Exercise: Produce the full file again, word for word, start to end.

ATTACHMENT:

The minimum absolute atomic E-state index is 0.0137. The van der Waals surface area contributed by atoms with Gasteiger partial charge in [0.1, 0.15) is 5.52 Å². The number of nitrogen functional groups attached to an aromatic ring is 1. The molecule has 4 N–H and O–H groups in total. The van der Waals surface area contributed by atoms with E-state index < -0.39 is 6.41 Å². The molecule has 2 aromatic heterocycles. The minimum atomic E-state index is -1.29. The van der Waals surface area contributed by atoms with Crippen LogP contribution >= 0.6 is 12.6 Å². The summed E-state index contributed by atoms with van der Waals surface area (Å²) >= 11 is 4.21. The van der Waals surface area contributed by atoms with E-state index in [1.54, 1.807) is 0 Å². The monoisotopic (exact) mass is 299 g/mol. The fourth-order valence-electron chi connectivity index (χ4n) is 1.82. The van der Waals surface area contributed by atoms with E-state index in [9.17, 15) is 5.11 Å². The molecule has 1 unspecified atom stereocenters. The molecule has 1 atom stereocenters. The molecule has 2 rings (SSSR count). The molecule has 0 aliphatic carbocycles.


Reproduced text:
The minimum absolute atomic E-state index is 0.0137. The van der Waals surface area contributed by atoms with Gasteiger partial charge in [0.1, 0.15) is 5.52 Å². The number of nitrogen functional groups attached to an aromatic ring is 1. The molecule has 4 N–H and O–H groups in total. The van der Waals surface area contributed by atoms with E-state index < -0.39 is 6.41 Å². The molecule has 2 aromatic heterocycles. The minimum atomic E-state index is -1.29. The van der Waals surface area contributed by atoms with Crippen LogP contribution >= 0.6 is 12.6 Å². The summed E-state index contributed by atoms with van der Waals surface area (Å²) >= 11 is 4.21. The van der Waals surface area contributed by atoms with E-state index in [1.54, 1.807) is 0 Å². The monoisotopic (exact) mass is 299 g/mol. The fourth-order valence-electron chi connectivity index (χ4n) is 1.82. The van der Waals surface area contributed by atoms with E-state index in [9.17, 15) is 5.11 Å². The molecule has 1 unspecified atom stereocenters. The molecule has 1 atom stereocenters. The molecule has 2 rings (SSSR count). The molecule has 0 aliphatic carbocycles.